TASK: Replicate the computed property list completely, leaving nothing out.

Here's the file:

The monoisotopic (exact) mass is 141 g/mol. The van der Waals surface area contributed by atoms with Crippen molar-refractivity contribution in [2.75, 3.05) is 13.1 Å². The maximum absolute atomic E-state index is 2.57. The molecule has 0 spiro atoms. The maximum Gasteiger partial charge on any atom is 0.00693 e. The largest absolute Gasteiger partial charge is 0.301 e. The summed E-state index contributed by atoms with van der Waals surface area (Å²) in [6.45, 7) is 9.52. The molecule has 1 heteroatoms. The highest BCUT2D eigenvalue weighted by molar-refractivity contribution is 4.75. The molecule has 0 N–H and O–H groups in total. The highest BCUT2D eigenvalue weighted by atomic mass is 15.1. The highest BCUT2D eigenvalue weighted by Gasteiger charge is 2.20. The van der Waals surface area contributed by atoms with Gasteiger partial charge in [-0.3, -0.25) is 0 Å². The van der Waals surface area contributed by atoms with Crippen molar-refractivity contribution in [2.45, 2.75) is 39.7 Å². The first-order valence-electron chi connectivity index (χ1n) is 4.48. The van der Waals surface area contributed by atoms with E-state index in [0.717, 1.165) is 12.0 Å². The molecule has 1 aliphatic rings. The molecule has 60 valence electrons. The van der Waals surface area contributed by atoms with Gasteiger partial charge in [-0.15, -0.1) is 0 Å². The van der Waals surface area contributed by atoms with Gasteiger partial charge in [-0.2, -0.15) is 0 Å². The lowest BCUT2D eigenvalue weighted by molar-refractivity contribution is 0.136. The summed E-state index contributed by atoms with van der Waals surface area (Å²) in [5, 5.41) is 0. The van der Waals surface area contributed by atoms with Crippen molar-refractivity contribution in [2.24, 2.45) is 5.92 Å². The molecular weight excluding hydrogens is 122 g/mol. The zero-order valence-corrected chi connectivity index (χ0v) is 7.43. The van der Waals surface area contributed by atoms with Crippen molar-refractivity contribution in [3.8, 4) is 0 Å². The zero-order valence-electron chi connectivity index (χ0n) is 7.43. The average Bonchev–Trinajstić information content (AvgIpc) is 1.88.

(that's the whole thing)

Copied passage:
The monoisotopic (exact) mass is 141 g/mol. The van der Waals surface area contributed by atoms with Crippen molar-refractivity contribution in [2.75, 3.05) is 13.1 Å². The maximum absolute atomic E-state index is 2.57. The molecule has 0 spiro atoms. The maximum Gasteiger partial charge on any atom is 0.00693 e. The largest absolute Gasteiger partial charge is 0.301 e. The summed E-state index contributed by atoms with van der Waals surface area (Å²) in [6.45, 7) is 9.52. The molecule has 1 heteroatoms. The highest BCUT2D eigenvalue weighted by molar-refractivity contribution is 4.75. The molecule has 0 N–H and O–H groups in total. The highest BCUT2D eigenvalue weighted by atomic mass is 15.1. The highest BCUT2D eigenvalue weighted by Gasteiger charge is 2.20. The van der Waals surface area contributed by atoms with Gasteiger partial charge in [-0.3, -0.25) is 0 Å². The van der Waals surface area contributed by atoms with Crippen molar-refractivity contribution in [2.45, 2.75) is 39.7 Å². The first-order valence-electron chi connectivity index (χ1n) is 4.48. The van der Waals surface area contributed by atoms with E-state index in [0.717, 1.165) is 12.0 Å². The molecule has 1 aliphatic rings. The molecule has 60 valence electrons. The van der Waals surface area contributed by atoms with Gasteiger partial charge in [-0.15, -0.1) is 0 Å². The van der Waals surface area contributed by atoms with Gasteiger partial charge in [-0.2, -0.15) is 0 Å². The lowest BCUT2D eigenvalue weighted by molar-refractivity contribution is 0.136. The summed E-state index contributed by atoms with van der Waals surface area (Å²) in [5, 5.41) is 0. The van der Waals surface area contributed by atoms with Crippen molar-refractivity contribution in [2.24, 2.45) is 5.92 Å². The molecular weight excluding hydrogens is 122 g/mol. The zero-order valence-corrected chi connectivity index (χ0v) is 7.43. The van der Waals surface area contributed by atoms with Crippen molar-refractivity contribution in [3.8, 4) is 0 Å². The zero-order valence-electron chi connectivity index (χ0n) is 7.43. The average Bonchev–Trinajstić information content (AvgIpc) is 1.88.